Nitric oxide is a gas with a pretty enviable medical resume.
Its discovery gave rise to a treatment that snatches thousands of “blue babies” — newborns starved of oxygen by a heart defect — from the jaws of death every year.
In 1992, the journal Science named nitric oxide “molecule of the year.” And in1998, University of California-Los Angeles pharmacologist Louis J. Ignarro shared a Nobel Prize in medicine for uncovering nitric oxide’s role as a “signaling molecule in the cardiovascular system.”
Nitric oxide may not be done yet. The colorless, odorless gas, inhaled through a mask or even from a small “flute,” is now being tested as an experimental treatment for COVID-19. It may also prove helpful in protecting health care workers on the front line of the pandemic from getting sick.
At hospitals in Boston, Alabama, Louisiana, Sweden and Austria, researchers have launched a clinical trial to test inhaled nitric oxide in patients with mild to moderate cases of COVID-19. The trial will test whether the gas can drive down the number of patients who end up needing breathing assistance from a mechanical ventilator, a piece of equipment that’s in critically short supply.
For about 30 minutes two or three times a day, study participants assigned to the trial’s active arm will inhale a high dose of nitric oxide through a mask. A control group will go without the gas.
In Italy, where the gas was used under more haphazard conditions, the treatment appeared to dramatically boost oxygen levels in the blood of COVID-19 patients, said Dr. Lorenzo Berra, the critical-care specialist at Massachusetts General Hospital who is leading the new trial. But it’ll take more rigorous testing to clarify how much nitric oxide helps, he said.
A proposed second trial, still under scrutiny by a research panel at Massachusetts General Hospital, would enroll health care workers who are routinely exposed to patients with COVID-19 and are themselves at high risk of infection. For 10 to 15 minutes at the start and end of every shift, doctors and nurses would tug on a handheld device and inhale a high dose of nitric oxide.
In humans, nitric oxide is naturally generated by 60 trillion cells that line our blood vessels, and by some brain cells as well. It helps regulate blood pressure, engulfs invading toxins, prevents platelets in the blood from forming clots, and signals that food has arrived.
But sometimes, a supplemental supply is needed.
When inflammation, emphysema or a disease such as cystic fibrosis attacks the lungs, the large blood vessels and tiny capillaries that deliver oxygen constrict. Inhaled nitric oxide relaxes those vessels, increasing the transfer of oxygen to the blood and easing the heart’s workload.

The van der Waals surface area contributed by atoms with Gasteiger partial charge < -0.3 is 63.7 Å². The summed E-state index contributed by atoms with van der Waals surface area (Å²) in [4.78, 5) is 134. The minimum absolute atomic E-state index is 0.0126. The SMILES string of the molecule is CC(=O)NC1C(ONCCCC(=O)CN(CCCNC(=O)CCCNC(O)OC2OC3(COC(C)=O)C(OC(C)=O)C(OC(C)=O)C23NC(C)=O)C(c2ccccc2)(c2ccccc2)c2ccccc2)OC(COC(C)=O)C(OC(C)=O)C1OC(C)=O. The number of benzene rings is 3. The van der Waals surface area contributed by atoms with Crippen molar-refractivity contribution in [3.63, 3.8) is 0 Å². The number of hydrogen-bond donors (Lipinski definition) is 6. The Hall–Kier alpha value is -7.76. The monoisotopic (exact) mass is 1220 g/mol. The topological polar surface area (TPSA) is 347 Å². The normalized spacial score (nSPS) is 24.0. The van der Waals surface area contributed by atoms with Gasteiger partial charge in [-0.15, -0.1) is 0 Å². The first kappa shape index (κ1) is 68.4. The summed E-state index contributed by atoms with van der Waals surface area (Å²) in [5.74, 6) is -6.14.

Since 1993, it’s been used to rescue oxygen-starved newborns with congenital heart defects, as well as infants with persistent pulmonary hypertension. These young patients begin by breathing a high dose of nitric oxide in their tiny neonatal intensive care bubbles. Their bodies usually respond by making the gas on their own, typically in five days or so.
And that’s it, said Dr. Warren Zapol, a pioneer in the medical uses of nitric oxide and director of Mass General’s Anesthesia Center for Clinical Research. “You turn it off,” he said, and the babies go from blue to pink before your eyes.
In adults with pulmonary hypertension, inhaled nitric oxide dilates the blood vessels of the lungs without affecting blood vessels elsewhere, making it a safe way to relieve high blood pressure. The gas is also administered after heart surgery to prevent the lungs from stiffening.
“It’s a pretty remarkable drug,” Berra said, because its effect, when inhaled, is limited to the lungs. “It has a risk profile that is minimal.”
In 2004, researchers at the University of Leuven in Belgium discovered yet another property of nitric oxide: It killed coronaviruses.
More specifically, it killed the coronavirus that leapt from bats to humans and sparked the 2003 epidemic of severe acute respiratory syndrome, the disease better known as SARS.
In African green monkey cells that had been infected with the SARS coronavirus, an organic nitric oxide compound cut the virus’ ability to replicate in half. A year later, Swedish scientists confirmed the finding and found that the higher the dose, the better the gas worked to shut the SARS virus down.
“The story ended there,” Berra said. The SARS epidemic was quashed in eight months, and “nobody tested anymore.”
But Berra didn’t forget that if a new coronavirus ever started targeting people’s lungs, he had a gas on hand that might treat the resulting disease on two fronts — by strengthening the lungs under attack and blocking the virus’ ability to sustain its assault.
This winter, as he watched the new coronavirus known as SARS-CoV-2 spread across the globe, Berra dusted off those studies, talked to the companies that supplied nitric oxide in tanks, and readied his plan.
A total of 240 subjects are expected to enroll in the trial of patients with mild to moderate cases of COVID-19. The follow-on study of health care workers aims to include 470 people.
When used at high levels, as is planned in the trials proposed by Berra, the gas will require close monitoring of hemoglobin levels to avert the development of methemoglobinemia, a condition in which red blood cells fail to bond to oxygen. In such cases, Berra said, the dose can be lowered and hemoglobin will quickly revert to normal.
In China, meanwhile, scientists battling the COVID-19 pandemic have focused on a much earlier finding to emerge from Ignarro’s research.
The Chinese scientists investigating it believe it may help open the tiny vessels that draw oxygen from the lungs, allowing patients to overcome the respiratory distress that occurs in some cases of COVID-19.